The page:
With a need for a new generation of synaptic neuroscientists to tackle the growing health issues of Alzheimer’s, Parkinson’s and autism, as well as to explain disorders such as anxiety and insomnia, training in modern research techniques and multifaceted skillsets are crucial to progress. Tufts’ SNTP continues to develop multi-skilled neuroscience doctorates, as well as maintain a notable contribution by its trainees towards outreach events, engaging both the scientific community and the wider public in synapse and brain research.
What qualities do you look for in students when considering applications to SNTP?
<>The SNTP benefits from a large and high-quality pool of graduate students interested in neuroscience, and in particular the synapse. A committee of SNTP faculty mentors selects the trainees. Qualities that distinguish top candidates for the SNTP are outstanding performance in all coursework and research, strong recommendations from their thesis research mentor and thesis advisory committee, high quality of the thesis project, and demonstration of a willingness to assume an active role in one’s education (e.g., inquisitiveness, taking leadership positions).
How does participation in SNTP help prepare your students for a career in the field?
<>The SNTP is designed to provide students with the rigorous, multidisciplinary research training and critical thinking skills they need to compete for research jobs in academia or industry and maintain successful, independent research programs. Dual mentorship is required to provide each SNTP trainee with in-depth exposure to multiple mentoring styles and to techniques and approaches beyond those available through the primary mentor’s lab. To further improve trainees’ chances of success, the training plan also provides opportunities to acquire effective written and oral communication skills, engage in activities that develop mentoring skills, interact with clinical faculty to gain the clinical perspective on their thesis research, and interact as hosts with seminar and symposium speakers to develop a personal contact network with experts in the field.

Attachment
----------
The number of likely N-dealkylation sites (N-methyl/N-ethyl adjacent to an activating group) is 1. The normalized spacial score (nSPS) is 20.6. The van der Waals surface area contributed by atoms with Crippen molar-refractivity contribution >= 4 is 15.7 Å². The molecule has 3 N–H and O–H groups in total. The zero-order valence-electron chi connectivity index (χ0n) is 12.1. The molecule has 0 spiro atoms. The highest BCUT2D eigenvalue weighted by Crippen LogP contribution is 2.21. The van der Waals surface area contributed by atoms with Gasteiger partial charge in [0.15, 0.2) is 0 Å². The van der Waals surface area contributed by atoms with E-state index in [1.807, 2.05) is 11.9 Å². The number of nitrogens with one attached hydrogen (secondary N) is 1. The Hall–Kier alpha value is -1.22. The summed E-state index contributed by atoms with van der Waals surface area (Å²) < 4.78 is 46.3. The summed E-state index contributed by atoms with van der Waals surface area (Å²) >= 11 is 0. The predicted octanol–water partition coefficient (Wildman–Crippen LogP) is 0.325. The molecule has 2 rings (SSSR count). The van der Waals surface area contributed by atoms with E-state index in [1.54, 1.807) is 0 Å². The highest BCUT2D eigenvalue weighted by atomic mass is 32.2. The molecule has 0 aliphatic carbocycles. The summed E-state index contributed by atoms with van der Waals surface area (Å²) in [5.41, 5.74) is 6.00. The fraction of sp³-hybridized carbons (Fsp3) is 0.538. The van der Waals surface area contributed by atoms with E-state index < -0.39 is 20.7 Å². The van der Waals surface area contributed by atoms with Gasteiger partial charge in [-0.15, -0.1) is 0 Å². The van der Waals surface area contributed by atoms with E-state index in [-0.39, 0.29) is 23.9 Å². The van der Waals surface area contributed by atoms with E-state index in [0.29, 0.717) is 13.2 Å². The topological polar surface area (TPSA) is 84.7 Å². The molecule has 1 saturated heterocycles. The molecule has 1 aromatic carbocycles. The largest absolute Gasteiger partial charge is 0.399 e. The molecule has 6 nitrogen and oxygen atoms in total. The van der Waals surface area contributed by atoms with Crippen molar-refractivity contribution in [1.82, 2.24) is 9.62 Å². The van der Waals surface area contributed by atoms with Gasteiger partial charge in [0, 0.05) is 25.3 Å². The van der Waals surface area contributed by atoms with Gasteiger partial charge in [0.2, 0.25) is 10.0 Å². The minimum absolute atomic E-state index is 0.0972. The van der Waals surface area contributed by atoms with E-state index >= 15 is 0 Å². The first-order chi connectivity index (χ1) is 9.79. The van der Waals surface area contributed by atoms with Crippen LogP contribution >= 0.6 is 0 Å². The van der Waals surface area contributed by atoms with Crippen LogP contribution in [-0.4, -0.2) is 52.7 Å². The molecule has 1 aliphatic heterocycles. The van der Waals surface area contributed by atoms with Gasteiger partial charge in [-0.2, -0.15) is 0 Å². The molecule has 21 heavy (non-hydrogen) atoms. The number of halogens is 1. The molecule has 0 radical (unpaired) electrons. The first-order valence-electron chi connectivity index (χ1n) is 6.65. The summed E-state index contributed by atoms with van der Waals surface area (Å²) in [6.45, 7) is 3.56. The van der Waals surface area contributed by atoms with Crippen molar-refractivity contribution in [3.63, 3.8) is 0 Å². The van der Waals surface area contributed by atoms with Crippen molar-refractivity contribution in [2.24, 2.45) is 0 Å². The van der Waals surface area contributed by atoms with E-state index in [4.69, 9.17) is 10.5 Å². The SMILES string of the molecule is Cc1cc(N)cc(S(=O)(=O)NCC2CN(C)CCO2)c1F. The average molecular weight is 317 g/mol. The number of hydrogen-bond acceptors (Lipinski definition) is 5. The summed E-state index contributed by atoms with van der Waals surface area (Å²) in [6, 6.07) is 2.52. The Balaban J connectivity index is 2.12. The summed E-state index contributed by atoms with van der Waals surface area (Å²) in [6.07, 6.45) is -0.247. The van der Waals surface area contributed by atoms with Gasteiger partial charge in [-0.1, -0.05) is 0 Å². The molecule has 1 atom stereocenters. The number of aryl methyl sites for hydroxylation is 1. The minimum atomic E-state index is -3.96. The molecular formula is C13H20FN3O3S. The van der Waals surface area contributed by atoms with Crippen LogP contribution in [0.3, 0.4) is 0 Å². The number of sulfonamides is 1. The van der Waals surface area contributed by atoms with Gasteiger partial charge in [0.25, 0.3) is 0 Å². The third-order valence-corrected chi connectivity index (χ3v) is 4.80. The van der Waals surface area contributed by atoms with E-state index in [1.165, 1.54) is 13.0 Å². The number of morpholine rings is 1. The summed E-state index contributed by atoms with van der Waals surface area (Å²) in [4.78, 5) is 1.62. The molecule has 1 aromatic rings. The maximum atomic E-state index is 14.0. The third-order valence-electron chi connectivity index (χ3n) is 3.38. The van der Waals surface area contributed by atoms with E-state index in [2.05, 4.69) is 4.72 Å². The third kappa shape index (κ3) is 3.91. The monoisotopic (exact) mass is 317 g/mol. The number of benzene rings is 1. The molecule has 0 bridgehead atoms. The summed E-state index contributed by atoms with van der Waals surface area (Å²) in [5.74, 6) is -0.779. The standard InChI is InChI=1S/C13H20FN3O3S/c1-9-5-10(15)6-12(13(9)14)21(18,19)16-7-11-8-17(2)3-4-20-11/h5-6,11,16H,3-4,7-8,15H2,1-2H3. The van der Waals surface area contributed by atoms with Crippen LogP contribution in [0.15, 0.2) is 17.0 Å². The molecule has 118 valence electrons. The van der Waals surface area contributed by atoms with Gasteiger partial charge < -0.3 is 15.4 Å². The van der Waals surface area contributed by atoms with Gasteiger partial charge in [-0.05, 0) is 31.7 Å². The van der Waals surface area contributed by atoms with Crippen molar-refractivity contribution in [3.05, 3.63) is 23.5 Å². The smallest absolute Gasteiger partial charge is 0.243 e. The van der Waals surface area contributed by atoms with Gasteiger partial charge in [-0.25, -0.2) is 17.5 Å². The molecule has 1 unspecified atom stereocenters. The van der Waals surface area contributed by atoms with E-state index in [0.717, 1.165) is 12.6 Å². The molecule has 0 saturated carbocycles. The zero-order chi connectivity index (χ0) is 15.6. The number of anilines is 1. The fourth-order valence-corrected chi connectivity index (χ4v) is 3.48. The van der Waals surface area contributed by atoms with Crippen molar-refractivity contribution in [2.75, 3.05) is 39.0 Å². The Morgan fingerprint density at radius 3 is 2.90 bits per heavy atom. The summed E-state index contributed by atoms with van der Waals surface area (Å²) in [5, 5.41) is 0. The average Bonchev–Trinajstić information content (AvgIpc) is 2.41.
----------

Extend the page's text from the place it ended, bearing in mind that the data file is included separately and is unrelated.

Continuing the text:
One of your aims is to get SNTP trainees heavily involved in outreach initiatives and mentoring of younger students. Why do you consider this to be important?
<>SNTP trainees are capable, proactive, and motivated young scientists. They have independently engaged in an impressive array of outreach activities that include teaching workshops at high schools and colleges with large populations of students from underserved groups. These activities attest to SNTP trainees’ intellectual curiosity, interactive attitude, sense of community responsibility, and love of science.
Your students have studied disorders such as epilepsy, Alzheimer’s and autism. What do you see as the long-term future of research and treatment for some of these major disorders?
<>New therapeutic approaches for preventing or treating these diseases in the future will be facilitated by continued in-depth exploration of the mechanisms that drive synaptic function, through the work of well-trained neuroscience researchers.
What plans do you have for the future of SNTP going forward? Are you looking to make any changes to the structure or aims of the program?
<>The goal of the SNTP is to keep developing talented well-trained young investigators necessary for a vibrant neuroscience research community capable of developing new approaches for disorders caused by synaptic dysfunction.